Epileptic Seizure Classification Using Neural Networks with 14 Features

  • Rui P. Costa
  • Pedro Oliveira
  • Guilherme Rodrigues
  • Bruno Leitão
  • António Dourado
Part of the Lecture Notes in Computer Science book series (LNCS, volume 5178)

Abstract

Epilepsy is one of the most frequent neurological disorders. The main method used in epilepsy diagnosis is electroencephalogram (EEG) signal analysis. However this method requires a time-consuming analysis when made manually by an expert due to the length of EEG recordings. This paper proposes an automatic classification system for epilepsy based on neural networks and EEG signals. The neural networks use 14 features (extracted from EEG) in order to classify the brain state into one of four possible epileptic behaviors: inter-ictal, pre-ictal, ictal and pos-ictal. Experiments were made in a (i) single patient (ii) different patients and (ii) multiple patients, using two datasets. The classification accuracies of 6 types of neural networks architectures are compared. We concluded that with the 14 features and using the data of a single patient results in a classification accuracy of 99%, while using a network trained for multiple patients an accuracy of 98% is achieved.

Keywords

Neural Networks Epilepsy Seizure Prediction Data Mining Classification EEG processing 

Preview

Unable to display preview. Download preview PDF.

Unable to display preview. Download preview PDF.

References

  1. 1.
    Srinivasan, V., Eswaran, C., Sriraam, N.: Approximate entropy-based epileptic EEG detection using artificial neural networks. IEEE Transactions On Information Technology In Biomedicine 11(3), 288–295 (2007)CrossRefGoogle Scholar
  2. 2.
    Ghosh-Dastidar, S., Adeli, H., Dadmehr, N.: Mixed-band wavelet-chaos-neural network methodology for epilepsy and epileptic seizure detection. IEEE Transactions on Biomedical Engineering 54(7), 1545–1551 (2007)CrossRefGoogle Scholar
  3. 3.
    Subasi, A.: Application of adaptive neuro-fuzzy inference system for epileptic seizure detection using wavelet feature extraction. Comput. Biol. Med. 37(2), 227–244 (2007)CrossRefGoogle Scholar
  4. 4.
    Mormann, F., Andrzejak, R.G., Elger, C.E., Lehnertz, K.: Seizure prediction: the long and winding road. Brain 130, 314–333 (2007)CrossRefGoogle Scholar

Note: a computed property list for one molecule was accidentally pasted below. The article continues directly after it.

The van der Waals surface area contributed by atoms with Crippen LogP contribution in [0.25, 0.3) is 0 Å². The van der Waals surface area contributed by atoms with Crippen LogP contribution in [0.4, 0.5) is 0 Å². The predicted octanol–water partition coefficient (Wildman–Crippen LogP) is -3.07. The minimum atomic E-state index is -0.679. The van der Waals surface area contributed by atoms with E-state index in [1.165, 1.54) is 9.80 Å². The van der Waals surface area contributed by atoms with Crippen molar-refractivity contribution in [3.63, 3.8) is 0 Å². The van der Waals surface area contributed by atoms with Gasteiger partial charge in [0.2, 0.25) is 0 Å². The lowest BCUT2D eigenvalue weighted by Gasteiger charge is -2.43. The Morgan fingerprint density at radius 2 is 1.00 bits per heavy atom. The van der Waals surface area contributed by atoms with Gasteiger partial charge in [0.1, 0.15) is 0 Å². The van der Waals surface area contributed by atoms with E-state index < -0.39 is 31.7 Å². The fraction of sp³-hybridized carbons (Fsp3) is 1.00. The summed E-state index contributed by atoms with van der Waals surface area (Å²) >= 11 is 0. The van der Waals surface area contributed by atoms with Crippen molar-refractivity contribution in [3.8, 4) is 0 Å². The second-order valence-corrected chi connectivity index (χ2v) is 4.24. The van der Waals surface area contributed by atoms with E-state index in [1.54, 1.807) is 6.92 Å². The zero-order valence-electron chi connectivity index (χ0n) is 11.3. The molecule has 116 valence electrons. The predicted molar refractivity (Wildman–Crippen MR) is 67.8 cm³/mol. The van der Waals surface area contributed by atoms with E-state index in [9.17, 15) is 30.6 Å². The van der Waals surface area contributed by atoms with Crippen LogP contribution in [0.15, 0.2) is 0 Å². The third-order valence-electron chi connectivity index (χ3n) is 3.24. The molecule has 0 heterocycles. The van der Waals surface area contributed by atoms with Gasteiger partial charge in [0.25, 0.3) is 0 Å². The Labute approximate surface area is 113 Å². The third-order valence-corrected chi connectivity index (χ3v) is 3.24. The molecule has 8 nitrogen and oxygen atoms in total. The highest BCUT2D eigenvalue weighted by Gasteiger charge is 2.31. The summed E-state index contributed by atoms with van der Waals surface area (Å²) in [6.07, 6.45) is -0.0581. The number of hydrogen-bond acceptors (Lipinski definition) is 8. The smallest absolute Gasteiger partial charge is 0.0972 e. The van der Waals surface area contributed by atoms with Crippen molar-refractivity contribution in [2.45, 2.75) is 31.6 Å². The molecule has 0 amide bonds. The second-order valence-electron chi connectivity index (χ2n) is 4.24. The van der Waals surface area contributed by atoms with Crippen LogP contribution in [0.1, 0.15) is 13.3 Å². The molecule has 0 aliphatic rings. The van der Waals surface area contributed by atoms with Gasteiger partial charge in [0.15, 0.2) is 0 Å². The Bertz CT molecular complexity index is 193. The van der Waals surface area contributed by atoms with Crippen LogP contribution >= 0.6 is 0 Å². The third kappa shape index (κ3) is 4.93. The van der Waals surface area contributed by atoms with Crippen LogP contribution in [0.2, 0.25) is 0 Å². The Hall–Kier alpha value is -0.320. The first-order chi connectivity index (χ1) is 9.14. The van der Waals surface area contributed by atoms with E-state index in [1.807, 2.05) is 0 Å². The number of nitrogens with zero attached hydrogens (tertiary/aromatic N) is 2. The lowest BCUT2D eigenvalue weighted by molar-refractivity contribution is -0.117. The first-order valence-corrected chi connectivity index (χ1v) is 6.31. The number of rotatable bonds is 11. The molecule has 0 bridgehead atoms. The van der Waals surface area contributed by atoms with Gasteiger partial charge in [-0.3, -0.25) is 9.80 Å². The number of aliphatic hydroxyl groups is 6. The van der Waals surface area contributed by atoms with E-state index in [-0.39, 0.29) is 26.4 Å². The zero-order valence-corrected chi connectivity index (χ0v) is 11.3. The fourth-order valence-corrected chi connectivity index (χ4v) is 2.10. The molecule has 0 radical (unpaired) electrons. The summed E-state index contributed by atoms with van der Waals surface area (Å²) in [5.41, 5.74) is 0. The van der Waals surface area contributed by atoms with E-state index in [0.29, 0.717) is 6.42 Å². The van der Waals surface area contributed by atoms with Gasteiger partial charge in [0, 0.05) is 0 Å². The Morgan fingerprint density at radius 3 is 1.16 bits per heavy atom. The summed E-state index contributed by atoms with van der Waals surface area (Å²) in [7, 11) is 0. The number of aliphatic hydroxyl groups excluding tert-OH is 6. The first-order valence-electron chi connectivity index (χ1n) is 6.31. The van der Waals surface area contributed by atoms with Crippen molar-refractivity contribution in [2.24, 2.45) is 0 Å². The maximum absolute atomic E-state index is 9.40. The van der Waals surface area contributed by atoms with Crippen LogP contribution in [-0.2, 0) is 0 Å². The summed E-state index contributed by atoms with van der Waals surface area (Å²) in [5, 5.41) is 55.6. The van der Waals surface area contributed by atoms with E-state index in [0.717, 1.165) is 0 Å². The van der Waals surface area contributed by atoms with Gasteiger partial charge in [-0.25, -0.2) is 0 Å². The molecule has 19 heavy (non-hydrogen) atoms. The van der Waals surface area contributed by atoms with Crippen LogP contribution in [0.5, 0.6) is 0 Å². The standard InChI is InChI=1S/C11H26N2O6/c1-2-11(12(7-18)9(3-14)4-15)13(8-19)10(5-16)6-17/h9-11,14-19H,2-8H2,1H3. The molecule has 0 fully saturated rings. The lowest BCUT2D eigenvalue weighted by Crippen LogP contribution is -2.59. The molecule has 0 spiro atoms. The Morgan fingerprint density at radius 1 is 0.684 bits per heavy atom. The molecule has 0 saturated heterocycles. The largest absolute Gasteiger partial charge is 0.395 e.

5. 5.
    Freiburger Zentrum fur Datenanalyse und Mollbildung: The freiburg seizure prediction project abase, https://epilepsy.uni-freiburg.de/freiburg-seizure-prediction-project/eeg-dat
  6. 6.
    Leitão, B., Dourado, A., Vieira, M., Sales, F.: Computational system for the prediction of epileptic seizures through multi-sensorial information analysis. Technical report, Department of Informatics Engineering, University of Coimbra (September 2007)Google Scholar
  7. 7.
    Winterhalder, M., Schelter, B., Maiwald, T., Brandt, A., Schad, A., Schulze-Bonhage, A., Timmer, J.: Spatio-temporal patient-individual assessment of synchronization changes for epileptic seizure prediction. Clinical Neurophysiology 117, 2399–2413 (2006)CrossRefGoogle Scholar
  8. 8.
    Litt, B., Esteller, R., Echauz, J., D’Alessandro, M., Shor, R., Henry, T., Pennell, P., Epstein, C., Bakay, R., Dichter, M., Vachtsevanos, G.: Epileptic seizures may begin hours in advance of clinical onset: A report of five patients. Neuron. 30(1), 51–64 (2001)CrossRefGoogle Scholar
  9. 9.
    Merkwirth, C., Parlitz, U., Wedekind, I., Lauterborn, W.: Tstool user manual, version 1.11 (2001), http://www.dpi.physik.uni-goettingen.de/tstool/HTML/index.html
  10. 10.
    Demuth, H., Beale, M., Hagan, M.: Neural network toolbox 6 user’s guide. The MathWorks (2008)Google Scholar
  11. 11.
    Chen, S., Cowan, C., Grant, P.M.: Orthogonal least squares learning algorithm for radial basis function networks. IEEE Transactions on Neural Networks 2(2), 302–309 (1991)CrossRefGoogle Scholar
  12. 12.
    Hagan, M.T., Demuth, H.B., Beale, M.: Neural Network Design. PWS Publishing Company (1996)Google Scholar
  13. 13.
    Elman, J.L.: Finding structure in time. Cognitive Science 14, 179–211 (1990)CrossRefGoogle Scholar
  14. 14.
    Waibel, A., Hanazawa, T., Hinton, G., Shikano, K., Lang, K.: Phoneme recognition using time-delay neural networks. IEEE Transactions on Acoustics, Speech and Signal Processing 37(3), 328–339 (1989)CrossRefGoogle Scholar

Copyright information

© Springer-Verlag Berlin Heidelberg 2008

Authors and Affiliations

  • Rui P. Costa
    • 1
  • Pedro Oliveira
    • 1
  • Guilherme Rodrigues
    • 1
  • Bruno Leitão
    • 1
  • António Dourado
    • 1
  1. 1.Center for Informatics and SystemsUniversity of CoimbraCoimbraPortugal

Personalised recommendations